We wanted to create a piece of ceramic art. The primary objective of the McGee Art Pavilion addition was to provide students with a gallery space for their work so [that] they could learn how to curate and hang work, how to use lighting, etc. Conceptually and programmatically, the addition also needed to express the mission of the school: to advance the art and science of ceramics. With our choice of materials, we offered a fairly literal interpretation of that mission. But the pavilion’s location, too, on Academic Alley, a pedestrian thoroughfare that links the campus, allows people to engage with students’ work, both finished and in-process. It’s an educational tool on its own.
The pavilion’s façade is made of terra cotta tubes. The tubes are a taupe, okra color, similar to the color of limestone, and I suggested we leave them unglazed to mimic the look of students’ unfinished ceramic projects. The tubes are also expensive, and we had a restricted budget. To mitigate cost, we bought standard shapes and staggered them in a way that looks custom-designed. The façade functions as a solar and rain screen. Its pattern echoes the racks of artwork in the studios.
Only one American manufacturer produces the tubes. As it turned out, the company, Boston Valley Terra Cotta, was located in Rochester [in New York], and when we contacted them for technical information, we discovered the owners were alumni of the school. Their expertise became a way for them to give back. Notably, western New York has been a cradle for ceramic and glass technology since the 19th century, and the pavilion expresses that history and lineage.
Peter Blake designed the original academic building in the early 1970s in a fairly brutalist style, mindful of “the artist in seclusion.” What the students are doing is so exciting, but you’d never know unless you walked in. To provide visual access to their artwork, we created a sort of glass storefront on the third-floor entry level of the addition. Some technical issues resulted from that natural light—for students working in video installation or mixed media, for example—so we also devised an immersive gallery and a system of folding walls within the larger exhibition space.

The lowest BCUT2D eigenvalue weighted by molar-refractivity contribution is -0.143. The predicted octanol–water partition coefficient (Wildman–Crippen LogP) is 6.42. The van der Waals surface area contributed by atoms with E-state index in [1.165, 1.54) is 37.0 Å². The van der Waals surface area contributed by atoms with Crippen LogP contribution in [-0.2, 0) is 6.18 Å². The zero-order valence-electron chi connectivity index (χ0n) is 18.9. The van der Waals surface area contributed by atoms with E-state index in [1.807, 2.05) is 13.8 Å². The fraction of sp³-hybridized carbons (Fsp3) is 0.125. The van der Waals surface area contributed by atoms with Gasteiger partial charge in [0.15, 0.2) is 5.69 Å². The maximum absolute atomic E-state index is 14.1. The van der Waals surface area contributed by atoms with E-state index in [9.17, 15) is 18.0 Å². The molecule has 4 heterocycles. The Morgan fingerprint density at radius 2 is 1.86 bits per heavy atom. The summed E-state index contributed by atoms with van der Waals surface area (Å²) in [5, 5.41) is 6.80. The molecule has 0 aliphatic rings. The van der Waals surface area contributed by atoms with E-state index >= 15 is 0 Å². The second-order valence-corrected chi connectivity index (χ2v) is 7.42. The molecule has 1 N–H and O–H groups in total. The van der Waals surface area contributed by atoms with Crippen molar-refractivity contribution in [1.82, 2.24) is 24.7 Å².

Matching the pavilion’s floors with those in the existing building presented an unexpected challenge. The two lower levels of the addition are made up of traditional studios, new-media studios, and digital-editing suites. Ideally, those spaces [needed to] have greater floor-to-floor heights than the ones to which we were aligning them. In the end, we decided the elevated ceilings were more important than matching the floors exactly.
We designed the addition to achieve LEED Silver status. Though the client ultimately decided not to pursue USGBC certification, we employed controlled daylighting in the galleries, TPO roofing, low-consumption water fixtures, and high-efficiency HVAC systems, including radiant heating in the exposed concrete floors of the studios and exhibition space.
The pavilion fits in and stands out from the campus simultaneously. It’s strikingly different in appearance from the other buildings, which are primarily composed of red brick. Like those buildings, though, the pavilion is a masonry construction, and the unglazed color of the tubes is similar to the brick structures’ mortar, so it relates to the context of its surroundings. That juxtaposition is only one of the ways this project allowed us to explore the intersection between architecture and sculpture. We don’t always get to do that. ABQ